First female train driver says that women should be bold enough in order to pursue their dreams.
A woman's driving? Lol! Don't even talk about it. No signalling, no proper use of brakes, confused with directions, and no mirror-sense. Have you ever heard such comments? You must have, several times, I bet you. These comments fill the air even today in 2020 and so you can imagine how it would have been way back in the '80s. People mustn't have digested the fact that a woman could drive! Amidst such circumstances, a woman from Maharashtra sat in the Pilot's seat of a locomotive and became the first female loco-pilot in the Indian Railways. She is Surekha Shankar Yadav and her inspiring journey has laid the path for several women to step into the Indian Railways.
Aspired To Become A Teacher But Emerged As A Train Driver:
Surekha Shankar Yadav, born in Satara district of Maharashtra belonged to the family of farmers. Having completed her primary and secondary education from St. Paul’s Convent High School, she pursued a Diploma course in Electrical Engineering from the Government Polytechnic at Karad. She wanted to secure a B.Sc degree in Mathematics and then take up B.Ed with a wish to become a teacher. However, with a job offer from the Indian Railways, she had to withdraw from pursuing higher education.
Entry Into The Indian Railways:
Once she finished her Diploma in Electrical Engineering, while Surekha was looking for a job opportunity, she came across a job notification by Indian Railways for the post of an assistant driver with Diploma as the educational qualification. She applied for the post, cracked the written test and interview with the Railway Recruitment Board, Mumbai. She was the only female who had attended the interview and joined the Central Railway division as a trainee assistant driver at the Kalyan Training School in 1986. She was trained intensively for six months post which her roles and responsibilities were to just check the engine, the signals, etc.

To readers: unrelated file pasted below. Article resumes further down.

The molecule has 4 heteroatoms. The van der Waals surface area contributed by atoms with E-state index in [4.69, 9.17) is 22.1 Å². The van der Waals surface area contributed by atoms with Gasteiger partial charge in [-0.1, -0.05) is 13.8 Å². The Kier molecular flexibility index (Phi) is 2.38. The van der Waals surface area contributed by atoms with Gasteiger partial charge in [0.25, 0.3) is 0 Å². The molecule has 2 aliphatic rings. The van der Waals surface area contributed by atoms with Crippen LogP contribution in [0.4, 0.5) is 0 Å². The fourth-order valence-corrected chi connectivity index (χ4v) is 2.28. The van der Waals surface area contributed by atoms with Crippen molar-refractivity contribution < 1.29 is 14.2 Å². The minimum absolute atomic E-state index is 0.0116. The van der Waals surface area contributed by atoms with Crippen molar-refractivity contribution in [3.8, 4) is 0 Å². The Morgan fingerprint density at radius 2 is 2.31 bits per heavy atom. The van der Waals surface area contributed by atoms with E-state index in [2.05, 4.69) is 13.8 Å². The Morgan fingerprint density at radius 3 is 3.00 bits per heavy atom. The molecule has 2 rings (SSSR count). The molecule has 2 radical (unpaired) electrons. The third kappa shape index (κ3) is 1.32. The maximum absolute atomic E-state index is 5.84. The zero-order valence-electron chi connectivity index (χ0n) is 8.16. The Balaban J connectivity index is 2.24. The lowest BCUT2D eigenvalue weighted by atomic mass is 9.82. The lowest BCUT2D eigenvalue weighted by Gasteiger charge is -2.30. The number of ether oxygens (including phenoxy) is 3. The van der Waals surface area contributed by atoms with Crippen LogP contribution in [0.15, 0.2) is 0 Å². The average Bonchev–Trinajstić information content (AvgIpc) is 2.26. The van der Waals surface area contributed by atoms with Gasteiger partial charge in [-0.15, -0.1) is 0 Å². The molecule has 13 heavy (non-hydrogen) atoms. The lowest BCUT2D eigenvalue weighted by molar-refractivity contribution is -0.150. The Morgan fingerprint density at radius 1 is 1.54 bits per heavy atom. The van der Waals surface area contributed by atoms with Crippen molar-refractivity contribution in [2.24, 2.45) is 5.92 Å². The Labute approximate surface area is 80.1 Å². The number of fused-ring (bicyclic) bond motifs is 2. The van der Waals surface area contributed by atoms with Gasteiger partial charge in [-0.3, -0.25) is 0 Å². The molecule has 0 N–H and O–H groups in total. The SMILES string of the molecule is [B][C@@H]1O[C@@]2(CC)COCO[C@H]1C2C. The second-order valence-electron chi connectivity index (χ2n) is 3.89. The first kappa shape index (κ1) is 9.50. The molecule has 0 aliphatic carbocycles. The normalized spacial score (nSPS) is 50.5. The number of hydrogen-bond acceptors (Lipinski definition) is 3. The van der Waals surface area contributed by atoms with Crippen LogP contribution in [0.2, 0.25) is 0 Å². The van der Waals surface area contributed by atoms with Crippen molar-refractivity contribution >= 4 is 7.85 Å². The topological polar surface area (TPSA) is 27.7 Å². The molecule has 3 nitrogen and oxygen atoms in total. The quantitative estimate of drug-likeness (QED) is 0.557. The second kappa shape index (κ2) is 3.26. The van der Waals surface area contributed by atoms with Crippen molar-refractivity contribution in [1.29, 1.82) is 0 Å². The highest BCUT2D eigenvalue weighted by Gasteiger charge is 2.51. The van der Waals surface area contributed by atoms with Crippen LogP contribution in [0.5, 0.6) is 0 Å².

In 1989, she was posted as the regular assistant driver. In 1996, she set the engine of a goods train forward and in 1998 she became a full-fledged good train pilot. In the year 2000, when the first "Ladies Special" local train was introduced in Mumbai by the then Railway Minister Mamata Banerjee, she grabbed the chance to pilot it, thus becoming Asia's first female train driver. On 8th March 2011, she drove the Deccan Queen from Pune to CST Mumbai.
When everyone said that it's not wise to place the opportunity to pilot a train through the rough topography of the Western Ghats, Surekha said, “I have undergone the same training that most other men have. I was appointed and selected because I possess the potential. I know I can do it.” With her enormous self-confidence and strong will, she undertook special training to run twin-engine passenger train. She piloted many types of trains such as local suburban trains, ghat trains with twin engines, goods and mail express trains, and shunters. She works for ten hours a day and there is not even a single bad remark about her driving in her career so far nor she has any record of train accidents.
A Woman Who Showed The Path To Many:
The woman who never drove a two-wheeler or a four-wheeler became the first female to have piloted a heavy-duty vehicle that carries around 4,500 people. She is currently delivering her duties as the Senior Instructor at the Driver’s Training Centre (DTC) in Kalyan.
She extends her gratitude for all those who supported her in the journey all through. Her husband, Shankar Yadav, who works in the Maharashtra Police Department and her two sons who are into pursuing engineering, are her pillars of strength. Surekha became a role model for several women who grabbed courage and strength to join the Indian Railways as locomotive drivers. 50 women locomotive drivers are piloting suburban trains and local trains, and are working as shunters or assistant drivers. Surekha was featured in a TV serial "Hum Bhi Kisise Kam Nahi” in 1991 and received honour and recognition for her work.
Her Words That Ring The Bells Of Self-esteem:
If you want to shine, you have to be bold. "The world doesn't let shy women shine", says Surekha. According to her, everyone is gifted with capability and knowledge. If those innate abilities are coupled with sincere efforts, then, success follows. "First, build your own internal support, what you seek from the world outside is secondary", she says. One must never quit without trying and she says that the work one does should make you, your family as well as the country happy. Whenever females took the first step to prove the world that they can excel in male-dominated jobs, there was opposition and resistance. But once when women proved the conservative opinions wrong, change was seen in every walk of history till date. The first engineer, the first doctor, the first soldier, the first pilot, and what not! Kudos to all such women who took that first step allowing the rest to courageously take up new challenges. Thanks to Surekha Yadav for laying the road to many other women into the Indian Railways.
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